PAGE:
Myth and misperception. Nonetheless, a 2005 Harris Interactive online survey of 2,261 adults in the United States found that the three greatest perceived risks of participating in clinical research are possible side effects (47 percent), health risks (32 percent) and unproved therapy (9 percent).¹

Another Harris Interactive online survey conducted in 2002 revealed that few adults are convinced that clinical trial participants receive high-quality care, receive honest and accurate information and aren’t treated like guinea pigs.²

Both subtle and overt messages, particularly those propagated by mainstream media, may have some effect on these uncertainties. Negative publicity, such as Time’s April 22, 2002, cover that pictured a woman in a cage with the caption “How Medical Testing Has Turned Millions of Us Into Human Guinea Pigs,” may have caused some readers to question the motivations of scientific research. Further, said Dr. Zadnik, “When a patient dies during a gene therapy trial and it’s highly publicized, it downgrades that type of research in terms of the willingness of people to participate in biomedical research.”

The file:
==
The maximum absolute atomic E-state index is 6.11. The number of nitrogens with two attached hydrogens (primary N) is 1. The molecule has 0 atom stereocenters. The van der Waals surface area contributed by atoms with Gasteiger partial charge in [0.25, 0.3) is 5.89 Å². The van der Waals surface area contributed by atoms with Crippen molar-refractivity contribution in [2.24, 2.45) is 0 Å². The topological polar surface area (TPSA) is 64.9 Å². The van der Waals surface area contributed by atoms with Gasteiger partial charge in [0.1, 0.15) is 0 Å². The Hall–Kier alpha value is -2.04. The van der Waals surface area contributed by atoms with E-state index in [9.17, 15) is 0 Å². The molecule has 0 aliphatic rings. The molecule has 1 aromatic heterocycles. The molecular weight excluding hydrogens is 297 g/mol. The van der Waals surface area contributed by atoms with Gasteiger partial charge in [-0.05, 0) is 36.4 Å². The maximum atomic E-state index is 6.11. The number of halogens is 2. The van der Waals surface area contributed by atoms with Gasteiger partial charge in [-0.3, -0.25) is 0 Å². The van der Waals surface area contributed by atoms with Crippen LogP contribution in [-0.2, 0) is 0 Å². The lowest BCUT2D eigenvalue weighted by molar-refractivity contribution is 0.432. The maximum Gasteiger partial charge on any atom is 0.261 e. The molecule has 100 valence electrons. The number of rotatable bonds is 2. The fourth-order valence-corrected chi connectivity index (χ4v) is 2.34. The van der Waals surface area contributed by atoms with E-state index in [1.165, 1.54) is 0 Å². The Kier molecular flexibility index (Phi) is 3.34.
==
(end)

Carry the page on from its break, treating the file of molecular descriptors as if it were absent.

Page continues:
How to Improve Recruitment
One proposed solution for helping patients overcome concerns about participating in clinical trials is the appointment of “research subject advocates who would simply sit down with the potential research subject and discuss in plain words what the study is about—the risks, the gains, and answer questions—what they’re getting themselves into,” explained Dr. Zadnik.